NAD+ is important for species’ mitochondrial maintenance and gene regulation regarding aging. However, the level of NAD+ in our body declines drastically with age. “As we get older, we lose NAD+. By the time you’re 50, you have about half the level you once had when you were 20,” says David Sinclair of Harvard University in an interview.
Studies have shown the decrease of the molecule associates with age-related diseases including accelerated aging, metabolic disorders, heart disease, and neurodegeneration. Low levels of NAD+ is associated with age-related disease due to less functional metabolism. But replenishing NAD+ levels has presented anti-aging effects in animal models, showing promising results in reversing age-related diseases, increasing lifespan and healthspan.
Known as the “guardians of genomes,” sirtuins are genes that protect organisms, from plants to mammals, against deterioration and diseases. When the genes sense the body is under physical stress, such as exercising or hunger, it sends out troops to defend the body. Sirtuins sustain genome integrity, promote DNA repair and have shown anti-aging related properties in model animals like increasing lifespan.
NAD+ is the fuel that drives the genes to work. But like a car cannot drive without its fuel, sirtuins require NAD+. Results from studies show that raising NAD+ level in the body activates sirtuins and increases lifespan in yeast, worms, and mice. Although NAD+ replenishing shows promising results in animal models, scientists are still studying how these results can translate to humans.
As the powerhouse of the body, mitochondrial function is crucial for our exercise performance. NAD+ is one of the keys to maintaining healthy mitochondria and steady energy output.
Increasing NAD+ levels in muscle can improve its mitochondria and fitness in mice. Other studies also show that mice that take NAD+ boosters are leaner and can run farther on the treadmill, showing a higher exercise capacity. Aged animals that have a higher level of NAD+ outperforms its peers.
Declared as an epidemic by the World Health Organization (WHO), obesity is one of the most common diseases in modern society. Obesity can lead to other metabolic disorders such as diabetes, which killed 1.6 million people around the globe in 2016.
Aging and high-fat diet reduce the level of NAD+ in the body. Studies have shown that taking NAD+ boosters can alleviate diet-associated and age-associated weight gain in mice and improve their exercise capacity, even in aged mice. Other studies even reversed the diabetes effect in female mice, showing new strategies to fight metabolic disorders.
The elasticity of the arteries acts as a buffer between pressure waves sent out by heartbeats. But arteries stiffen as we age, contributing to high blood pressure, the most important risk factors for cardiovascular disease. One person dies from cardiovascular disease every 37 seconds in the United States alone, CDC reports.
High blood pressure can cause an enlarged heart and blocked arteries that lead to strokes. Boosting NAD+ levels gives protection to the heart, improving cardiac functions. In mice, NAD+ boosters have replenished NAD+ levels in the heart to baseline levels and prevented injuries to the heart caused by a lack of blood flow. Other studies have shown that NAD+ boosters can protect mice from abnormal heart enlargement.
By 2050, the world’s population aged 60 and older is projected to total 2 billion, nearly double the number of 2015, according to WHO. People worldwide are living longer. However, aging is the main risk factor for many neurodegenerative diseases including Parkinson’s disease and Alzheimer’s, causing cognitive impairment.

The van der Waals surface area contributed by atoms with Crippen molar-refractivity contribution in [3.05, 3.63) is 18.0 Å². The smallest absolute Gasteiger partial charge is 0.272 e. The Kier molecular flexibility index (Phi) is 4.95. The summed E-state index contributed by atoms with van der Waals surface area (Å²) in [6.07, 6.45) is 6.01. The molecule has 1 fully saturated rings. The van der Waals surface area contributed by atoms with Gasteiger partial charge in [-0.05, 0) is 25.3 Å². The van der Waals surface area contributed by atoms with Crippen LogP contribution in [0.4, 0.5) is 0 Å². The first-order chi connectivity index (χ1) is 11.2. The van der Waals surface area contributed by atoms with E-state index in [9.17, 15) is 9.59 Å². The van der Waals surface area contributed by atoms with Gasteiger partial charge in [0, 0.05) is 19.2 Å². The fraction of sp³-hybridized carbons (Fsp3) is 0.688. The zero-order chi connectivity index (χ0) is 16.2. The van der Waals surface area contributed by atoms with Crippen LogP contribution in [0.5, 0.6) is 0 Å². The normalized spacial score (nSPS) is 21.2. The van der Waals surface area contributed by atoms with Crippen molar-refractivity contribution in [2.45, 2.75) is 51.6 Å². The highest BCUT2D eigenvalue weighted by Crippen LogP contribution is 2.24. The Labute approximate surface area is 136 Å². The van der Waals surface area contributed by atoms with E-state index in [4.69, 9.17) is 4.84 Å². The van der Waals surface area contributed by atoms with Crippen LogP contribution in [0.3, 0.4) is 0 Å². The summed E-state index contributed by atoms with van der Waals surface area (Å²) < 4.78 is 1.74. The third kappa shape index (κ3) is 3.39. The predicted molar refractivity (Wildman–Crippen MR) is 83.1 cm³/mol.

In mice with Alzheimer’s, raising the NAD+ level can decrease protein build up that disrupts cell communication and increases cognitive function. Boosting NAD+ levels also protects brain cells from dying when there’s insufficient blood flow to the brain. Many studies in animal models present new prospects of helping the brain age healthy and defend against neurodegeneration.
Does NAD+ increase lifespan?
Yes, it does. If you were a mouse. Increasing NAD+ with boosters, such as NMN and NR, can extend lifespan and healthspan in mice.
Increased NAD+ levels give a modest effect with extending lifespan in mice. Using the NAD+ precursor, NR, scientists find in a study published in Science, 2016, NR supplementation increases mice’s lifespan by roughly five percent.
Boosted NAD+ levels also confer protection against various age-related diseases. Protection against age-related diseases means living a healthier life for a longer period, increasing healthspan.
Tirzepatide is a once-weekly subcutaneous injectable peptide (approved by the Food and Drug Administration [FDA] for type 2 diabetes) engineered from the native GIP sequence, with agonist activity at both the GIP and GLP-1 receptors. Preclinical data demonstrated that the affinity of tirzepatide for GIP receptors was equal to the affinity of native GIP for GIP receptors, whereas tirzepatide bound GLP-1 receptors with affinity approximately five times weaker than native GLP-1 bound GLP-1 receptors. GIP activation appeared to act synergistically with GLP-1 receptor activation to allow greater weight reduction in mice than that achieved with GLP-1 receptor monoagonism. In phase 2 studies in people with type 2 diabetes, tirzepatide induced clinically relevant weight reduction, warranting further investigation for the treatment of obesity. The present trial, SURMOUNT-1, evaluated the efficacy and safety of tirzepatide in adults with obesity or overweight who did not have diabetes.
In addition to treating Type 2 diabetes, tirzepatide has been shown to help with weight loss in people without diabetes. A clinical trial of over 2,500 people with obesity or overweight experienced significant weight loss with weekly tirzepatide. Those treated with tirzepatide had an average weight loss of 15% to 20% of their starting body weight over 72 weeks (about 16 and a half months). Those taking the placebo (an injection with no medication in it) only had an average of 3% weight loss.